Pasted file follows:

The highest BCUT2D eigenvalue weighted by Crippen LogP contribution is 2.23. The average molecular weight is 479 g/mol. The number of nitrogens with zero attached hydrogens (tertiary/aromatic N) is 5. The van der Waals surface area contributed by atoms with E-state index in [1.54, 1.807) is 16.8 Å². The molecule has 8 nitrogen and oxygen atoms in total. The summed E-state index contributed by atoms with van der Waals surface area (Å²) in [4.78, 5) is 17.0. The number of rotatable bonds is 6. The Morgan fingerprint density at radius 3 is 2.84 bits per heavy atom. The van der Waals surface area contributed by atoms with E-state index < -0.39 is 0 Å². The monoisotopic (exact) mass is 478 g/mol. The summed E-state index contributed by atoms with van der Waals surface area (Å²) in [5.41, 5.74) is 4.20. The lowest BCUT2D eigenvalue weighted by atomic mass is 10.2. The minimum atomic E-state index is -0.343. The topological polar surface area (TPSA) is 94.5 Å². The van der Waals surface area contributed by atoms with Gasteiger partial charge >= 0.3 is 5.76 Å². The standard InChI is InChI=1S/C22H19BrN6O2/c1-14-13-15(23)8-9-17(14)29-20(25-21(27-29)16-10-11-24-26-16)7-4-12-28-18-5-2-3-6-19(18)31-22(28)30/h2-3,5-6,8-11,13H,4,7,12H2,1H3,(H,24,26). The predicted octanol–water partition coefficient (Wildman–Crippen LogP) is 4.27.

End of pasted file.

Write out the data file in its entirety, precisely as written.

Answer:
The highest BCUT2D eigenvalue weighted by Crippen LogP contribution is 2.23. The average molecular weight is 479 g/mol. The number of nitrogens with zero attached hydrogens (tertiary/aromatic N) is 5. The van der Waals surface area contributed by atoms with E-state index in [1.54, 1.807) is 16.8 Å². The molecule has 8 nitrogen and oxygen atoms in total. The summed E-state index contributed by atoms with van der Waals surface area (Å²) in [4.78, 5) is 17.0. The number of rotatable bonds is 6. The Morgan fingerprint density at radius 3 is 2.84 bits per heavy atom. The van der Waals surface area contributed by atoms with E-state index < -0.39 is 0 Å². The monoisotopic (exact) mass is 478 g/mol. The summed E-state index contributed by atoms with van der Waals surface area (Å²) in [5.41, 5.74) is 4.20. The lowest BCUT2D eigenvalue weighted by atomic mass is 10.2. The minimum atomic E-state index is -0.343. The topological polar surface area (TPSA) is 94.5 Å². The van der Waals surface area contributed by atoms with Gasteiger partial charge >= 0.3 is 5.76 Å². The standard InChI is InChI=1S/C22H19BrN6O2/c1-14-13-15(23)8-9-17(14)29-20(25-21(27-29)16-10-11-24-26-16)7-4-12-28-18-5-2-3-6-19(18)31-22(28)30/h2-3,5-6,8-11,13H,4,7,12H2,1H3,(H,24,26). The predicted octanol–water partition coefficient (Wildman–Crippen LogP) is 4.27.